An increasing number of proteins are known to form amyloid fibrils in vivo, and the formation of these fibrils is implicated in several diseases (e.g. Alzheimer's, Parkinson's). One of these proteins, human ?-2-microglobulin (?2m), can form amyloid fibrils in the presence of Cu(II), and these fibrils are presumed to be the main pathogenic process underlying dialysis- related amyloidosis (DRA). Like other amyloid systems, ?2m fibril formation proceeds by partial protein unfolding, subsequent oligomerization, and eventual elongation to form mature fibrils. While many aspects of general amyloid formation are understood, molecular-level information is lacking for the early stages of almost all amyloid forming reactions;however, this information is critical for the rational development of therapeutics against amyloid diseases like DRA. We intend to obtain amino acid-level information about the unfolding and oligomerization of ?2m that precedes its fibril formation. To do so, we will develop, optimize, and apply three mass spectrometry (MS)-based methods with the necessary temporal and spatial resolution. (1) A new metal-catalyzed oxidation (MCO) induced deuterium labeling strategy will be investigated to complement our existing MCO/MS method. The proposed MCO-induced deuterium labeling strategy will provide Cu-??2m binding data that are more easily interpreted, contain more information about all the Cu-bound amino acids, and are less prone to false positives. (2) Covalent labeling with MS detection will be used to study changes in ?2m structure upon Cu(II) binding, unfolding, and oligomerization. The covalent labeling reactions will identify changes to the solvent accessibility of different amino acids in ?2m as this protein progresses from monomer to oligomers. (3) Electrospray ionization (ESI) with top-down sequencing will be explored as a means to separate and characterize protein oligomers formed by ?2m. The differential charging that occurs during ESI of protein oligomers will be used to rapidly separate protein oligomers, and top-down sequencing will be used to identify the solvent accessible amino acid residues that are labeled in individual oligomers. Our preliminary data on ?2m fibril formation support a model in which Cu(II) is necessary to organize the dimer and an initial tetramer but is released upon formation of a second tetramer and the hexamer. We will use these three MS-based methods to study this model and identify the structural changes associated with the formation of each oligomeric state.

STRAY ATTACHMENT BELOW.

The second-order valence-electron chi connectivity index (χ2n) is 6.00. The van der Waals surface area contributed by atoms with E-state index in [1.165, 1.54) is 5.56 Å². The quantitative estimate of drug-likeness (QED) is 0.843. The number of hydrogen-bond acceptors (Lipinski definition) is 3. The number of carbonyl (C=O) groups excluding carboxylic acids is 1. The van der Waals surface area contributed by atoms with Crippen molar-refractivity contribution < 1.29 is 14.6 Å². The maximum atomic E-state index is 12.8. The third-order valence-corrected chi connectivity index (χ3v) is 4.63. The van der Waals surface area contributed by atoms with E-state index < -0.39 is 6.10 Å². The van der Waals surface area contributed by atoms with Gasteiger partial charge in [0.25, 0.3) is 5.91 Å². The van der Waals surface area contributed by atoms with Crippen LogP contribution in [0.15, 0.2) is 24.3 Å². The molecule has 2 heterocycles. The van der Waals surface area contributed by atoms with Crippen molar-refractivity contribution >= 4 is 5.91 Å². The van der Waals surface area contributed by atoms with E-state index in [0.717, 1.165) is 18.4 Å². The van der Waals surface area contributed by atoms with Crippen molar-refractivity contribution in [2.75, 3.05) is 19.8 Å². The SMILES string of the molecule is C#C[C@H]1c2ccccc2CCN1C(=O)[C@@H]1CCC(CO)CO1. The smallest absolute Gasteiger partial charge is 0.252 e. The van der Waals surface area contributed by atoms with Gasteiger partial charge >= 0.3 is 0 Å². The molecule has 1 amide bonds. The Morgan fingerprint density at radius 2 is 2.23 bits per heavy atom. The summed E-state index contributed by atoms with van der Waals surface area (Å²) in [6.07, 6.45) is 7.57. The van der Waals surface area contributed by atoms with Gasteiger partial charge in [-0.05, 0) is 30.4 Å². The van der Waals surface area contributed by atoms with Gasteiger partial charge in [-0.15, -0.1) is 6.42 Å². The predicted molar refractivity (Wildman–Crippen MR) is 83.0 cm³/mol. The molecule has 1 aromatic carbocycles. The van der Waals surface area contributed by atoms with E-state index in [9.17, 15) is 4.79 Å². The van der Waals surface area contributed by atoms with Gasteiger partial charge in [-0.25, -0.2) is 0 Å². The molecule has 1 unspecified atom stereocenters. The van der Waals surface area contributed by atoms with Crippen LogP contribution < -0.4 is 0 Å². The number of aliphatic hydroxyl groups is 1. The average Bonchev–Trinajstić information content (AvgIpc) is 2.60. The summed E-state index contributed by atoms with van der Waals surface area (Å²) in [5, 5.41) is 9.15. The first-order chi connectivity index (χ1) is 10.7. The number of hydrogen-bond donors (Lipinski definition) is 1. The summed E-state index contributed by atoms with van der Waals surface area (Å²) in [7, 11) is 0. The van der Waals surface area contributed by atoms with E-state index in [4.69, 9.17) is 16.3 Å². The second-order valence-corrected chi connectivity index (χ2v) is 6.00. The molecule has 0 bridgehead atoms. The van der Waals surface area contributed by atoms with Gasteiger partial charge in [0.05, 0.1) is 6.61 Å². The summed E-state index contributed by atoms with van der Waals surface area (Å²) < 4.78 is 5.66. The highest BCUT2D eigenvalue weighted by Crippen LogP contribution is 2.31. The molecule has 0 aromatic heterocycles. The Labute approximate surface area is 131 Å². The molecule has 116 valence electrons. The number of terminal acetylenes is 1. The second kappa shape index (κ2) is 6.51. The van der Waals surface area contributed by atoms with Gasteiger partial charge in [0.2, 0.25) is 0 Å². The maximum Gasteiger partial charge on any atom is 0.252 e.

Public Health Relevance

The formation of protein amyloid fibrils is associated with about 20 human diseases, including Alzheimer's, Parkinson's, and Dialysis-Related Amyloidosis (DRA), but the molecular details of how these amyloids begin to form are mostly unknown. We intend to develop new measurement tools that will provide the molecular details necessary to understand the amyloid formation of ?-2-microglobulin (?2m), which is the protein implicated in DRA. This molecular information about ?2m should inform efforts to design therapeutics against DRA but will also give insight into protein amyloid formation in general.

National Institute of Health (NIH)
National Institute of General Medical Sciences (NIGMS)
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Enabling Bioanalytical and Biophysical Technologies Study Section (EBT)
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Edmonds, Charles G
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University of Massachusetts Amherst
Schools of Arts and Sciences
United States
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